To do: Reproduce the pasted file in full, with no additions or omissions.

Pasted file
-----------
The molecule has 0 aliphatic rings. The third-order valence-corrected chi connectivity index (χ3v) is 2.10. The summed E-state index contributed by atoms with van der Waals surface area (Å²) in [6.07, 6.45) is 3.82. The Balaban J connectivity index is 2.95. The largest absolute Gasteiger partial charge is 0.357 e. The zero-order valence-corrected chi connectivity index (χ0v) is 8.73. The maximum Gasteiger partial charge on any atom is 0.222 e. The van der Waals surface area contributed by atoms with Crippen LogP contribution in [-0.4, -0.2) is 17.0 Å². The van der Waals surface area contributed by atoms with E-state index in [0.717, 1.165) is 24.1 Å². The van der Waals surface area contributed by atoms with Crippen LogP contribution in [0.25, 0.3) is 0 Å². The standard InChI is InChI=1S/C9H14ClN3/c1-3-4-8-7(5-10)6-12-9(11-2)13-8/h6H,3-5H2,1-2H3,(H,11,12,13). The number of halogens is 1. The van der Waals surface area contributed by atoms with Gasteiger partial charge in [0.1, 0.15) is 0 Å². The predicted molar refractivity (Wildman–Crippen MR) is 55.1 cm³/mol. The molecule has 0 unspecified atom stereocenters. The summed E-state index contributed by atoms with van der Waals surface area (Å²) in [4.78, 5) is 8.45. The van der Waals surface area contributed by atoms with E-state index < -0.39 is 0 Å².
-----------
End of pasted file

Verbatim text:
The molecule has 0 aliphatic rings. The third-order valence-corrected chi connectivity index (χ3v) is 2.10. The summed E-state index contributed by atoms with van der Waals surface area (Å²) in [6.07, 6.45) is 3.82. The Balaban J connectivity index is 2.95. The largest absolute Gasteiger partial charge is 0.357 e. The zero-order valence-corrected chi connectivity index (χ0v) is 8.73. The maximum Gasteiger partial charge on any atom is 0.222 e. The van der Waals surface area contributed by atoms with Crippen LogP contribution in [-0.4, -0.2) is 17.0 Å². The van der Waals surface area contributed by atoms with E-state index in [0.717, 1.165) is 24.1 Å². The van der Waals surface area contributed by atoms with Crippen LogP contribution in [0.25, 0.3) is 0 Å². The standard InChI is InChI=1S/C9H14ClN3/c1-3-4-8-7(5-10)6-12-9(11-2)13-8/h6H,3-5H2,1-2H3,(H,11,12,13). The number of halogens is 1. The van der Waals surface area contributed by atoms with Gasteiger partial charge in [0.1, 0.15) is 0 Å². The predicted molar refractivity (Wildman–Crippen MR) is 55.1 cm³/mol. The molecule has 0 unspecified atom stereocenters. The summed E-state index contributed by atoms with van der Waals surface area (Å²) in [4.78, 5) is 8.45. The van der Waals surface area contributed by atoms with E-state index < -0.39 is 0 Å².